Wednesday 31 October 2012
Author Interview: Howard Manson
Howard Manson is the pen name for Kim Chamberlain.
Kim Chamberlain is the name given to a boy who grew up taking a lot of crap because his name was Kim.
Tall and skinny, not a great fighter living in a series of harsh environments, at an early age, Kim learned the art of quickly evaluating personalities, strengths and weaknesses, and then using that to mess-up people’s minds, both defensively and proactively, as a means to avoid getting his butt kicked, or to stay out of trouble with the adults.
His entire adult life has been spent unlearning this behavior and redirecting those talents into the fictional pathologies and behaviors of his characters.
Learning the spy business for fiction purposes is simply a matter of reading and retaining the information in many hundreds of books, mostly non-fiction, and talking to people who know what’s up. Knowing how to make characters stand-up off the page and visit with you is a priceless gift and worth the harshness of the education.
Howard, on the other hand, is all business, writing extensively researched and meticulously organized spy-fiction. 72 Hour Protocol: is Howard’s debut thriller.
“Manson’s clear technical knowledge of the work Sunday does, whether interrogation or inflicting pain, is impressive.” --Kirkus Reviews
Do you plan everything or just let the story flow?
I do both, but I refer to spy-fiction as ‘technical writing about people,’ so I had to read forty non-fiction books and outline the scenes and sequences before I wrote anything. My book is an accounting of a three-day interrogation, and a good interrogator must research his subject and plan the interrogation thoroughly.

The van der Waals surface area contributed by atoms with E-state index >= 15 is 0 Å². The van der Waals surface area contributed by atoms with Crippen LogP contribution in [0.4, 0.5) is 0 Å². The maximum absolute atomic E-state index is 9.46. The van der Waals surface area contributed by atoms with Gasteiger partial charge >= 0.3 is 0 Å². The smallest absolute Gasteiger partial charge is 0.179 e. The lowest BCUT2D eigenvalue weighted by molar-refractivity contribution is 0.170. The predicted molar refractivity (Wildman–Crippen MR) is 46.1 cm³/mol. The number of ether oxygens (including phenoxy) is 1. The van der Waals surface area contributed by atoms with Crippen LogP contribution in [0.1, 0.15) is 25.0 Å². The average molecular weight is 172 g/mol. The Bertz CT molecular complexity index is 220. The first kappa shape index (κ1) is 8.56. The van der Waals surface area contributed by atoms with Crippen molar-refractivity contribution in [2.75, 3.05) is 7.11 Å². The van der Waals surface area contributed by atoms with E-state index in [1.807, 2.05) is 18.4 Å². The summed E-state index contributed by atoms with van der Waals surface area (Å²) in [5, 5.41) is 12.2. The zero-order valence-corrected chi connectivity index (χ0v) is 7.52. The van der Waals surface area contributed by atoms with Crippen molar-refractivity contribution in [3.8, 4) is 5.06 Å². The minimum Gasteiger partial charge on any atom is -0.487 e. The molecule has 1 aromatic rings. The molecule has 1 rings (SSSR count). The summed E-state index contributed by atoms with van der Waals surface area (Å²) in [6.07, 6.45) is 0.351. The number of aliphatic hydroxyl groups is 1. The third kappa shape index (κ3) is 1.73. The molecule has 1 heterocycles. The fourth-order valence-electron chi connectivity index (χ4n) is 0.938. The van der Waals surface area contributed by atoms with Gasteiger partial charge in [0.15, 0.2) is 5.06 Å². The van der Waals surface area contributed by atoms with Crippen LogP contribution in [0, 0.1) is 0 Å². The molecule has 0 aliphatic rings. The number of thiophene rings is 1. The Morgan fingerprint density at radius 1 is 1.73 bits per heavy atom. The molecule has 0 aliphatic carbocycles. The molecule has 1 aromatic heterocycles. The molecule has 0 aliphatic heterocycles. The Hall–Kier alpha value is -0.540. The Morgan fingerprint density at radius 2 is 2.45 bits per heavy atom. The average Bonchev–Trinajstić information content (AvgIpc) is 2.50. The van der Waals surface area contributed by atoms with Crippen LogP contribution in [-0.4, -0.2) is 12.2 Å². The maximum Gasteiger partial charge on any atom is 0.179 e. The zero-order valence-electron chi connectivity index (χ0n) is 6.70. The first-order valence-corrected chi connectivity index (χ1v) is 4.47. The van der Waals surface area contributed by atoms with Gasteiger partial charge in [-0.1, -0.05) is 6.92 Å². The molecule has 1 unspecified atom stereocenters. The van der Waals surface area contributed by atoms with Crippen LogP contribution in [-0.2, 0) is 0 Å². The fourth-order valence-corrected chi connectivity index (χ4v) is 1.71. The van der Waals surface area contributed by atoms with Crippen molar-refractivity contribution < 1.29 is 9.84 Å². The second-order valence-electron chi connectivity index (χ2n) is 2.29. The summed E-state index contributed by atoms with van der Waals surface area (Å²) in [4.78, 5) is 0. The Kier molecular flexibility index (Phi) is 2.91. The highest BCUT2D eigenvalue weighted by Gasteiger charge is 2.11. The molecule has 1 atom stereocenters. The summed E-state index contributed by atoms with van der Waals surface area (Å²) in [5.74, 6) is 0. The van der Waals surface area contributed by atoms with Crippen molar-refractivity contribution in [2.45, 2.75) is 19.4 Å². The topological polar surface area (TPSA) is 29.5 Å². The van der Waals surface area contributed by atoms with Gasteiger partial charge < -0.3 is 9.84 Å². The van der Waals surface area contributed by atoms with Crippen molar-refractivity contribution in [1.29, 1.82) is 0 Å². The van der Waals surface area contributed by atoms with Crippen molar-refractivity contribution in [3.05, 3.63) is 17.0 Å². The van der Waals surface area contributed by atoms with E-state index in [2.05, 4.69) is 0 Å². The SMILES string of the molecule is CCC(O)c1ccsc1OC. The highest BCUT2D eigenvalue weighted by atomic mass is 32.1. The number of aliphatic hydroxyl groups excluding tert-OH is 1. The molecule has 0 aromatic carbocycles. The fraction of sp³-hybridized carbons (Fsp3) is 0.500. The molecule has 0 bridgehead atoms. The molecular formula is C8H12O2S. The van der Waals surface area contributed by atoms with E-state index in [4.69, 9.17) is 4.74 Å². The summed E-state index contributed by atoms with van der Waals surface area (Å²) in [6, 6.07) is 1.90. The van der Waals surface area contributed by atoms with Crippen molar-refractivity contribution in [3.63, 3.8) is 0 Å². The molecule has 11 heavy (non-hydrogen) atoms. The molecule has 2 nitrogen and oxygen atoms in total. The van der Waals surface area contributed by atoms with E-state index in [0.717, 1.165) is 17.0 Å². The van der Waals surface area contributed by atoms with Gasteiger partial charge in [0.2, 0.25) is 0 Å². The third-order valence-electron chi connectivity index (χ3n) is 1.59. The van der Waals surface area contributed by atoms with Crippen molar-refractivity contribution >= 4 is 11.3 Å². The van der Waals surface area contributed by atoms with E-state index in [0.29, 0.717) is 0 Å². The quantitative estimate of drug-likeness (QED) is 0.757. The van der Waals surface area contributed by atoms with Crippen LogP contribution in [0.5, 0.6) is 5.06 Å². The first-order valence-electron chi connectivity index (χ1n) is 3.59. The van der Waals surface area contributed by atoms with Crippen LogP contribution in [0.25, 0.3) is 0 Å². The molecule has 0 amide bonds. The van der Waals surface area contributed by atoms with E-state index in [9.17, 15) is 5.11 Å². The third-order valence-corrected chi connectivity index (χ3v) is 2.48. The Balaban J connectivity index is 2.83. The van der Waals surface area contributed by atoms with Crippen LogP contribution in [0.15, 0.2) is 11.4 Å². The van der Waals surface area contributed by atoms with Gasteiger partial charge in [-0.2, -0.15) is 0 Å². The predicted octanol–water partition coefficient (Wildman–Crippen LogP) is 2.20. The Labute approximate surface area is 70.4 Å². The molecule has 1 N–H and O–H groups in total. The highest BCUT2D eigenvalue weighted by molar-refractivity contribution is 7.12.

Do your characters ever want to take over the story?
Most of the main characters are government or military and they heel-to pretty well. The first word in a description of Katherine, however, is ‘willful.’ So when she’d get out of hand, I’d have to send the authorities after her. Most of the locals in the story just do as they wish; they have no idea what’s going on.
What is your favourite food?
Sushi, dim-sum, and Fatburger (the world’s best hamburger).
Are you a morning person or a night owl?
Where do you dream of travelling to and why?
I wanted to get a group together and make the motorcycle trip through Eastern China that Michael and Katherine make in the book. I spent many hundreds of hours on Google Earth plotting this route, as well as Flicker, travellers’ blogs and city and business websites: all the landscapes and buildings and street names are correct—with allowances for the lag in imagery updates.
Do distant places feature in your books?
Always. 72HP takes place in Eastern China: Nanjing, Wuhan, Shanghai, Suzhou, and all around Taihu (lake Tai). I have a new novella that moves from China, through India, and on into some unsavory, unnamed desert land.
Do you listen to music while writing?
Could you tell us a bit about your latest release?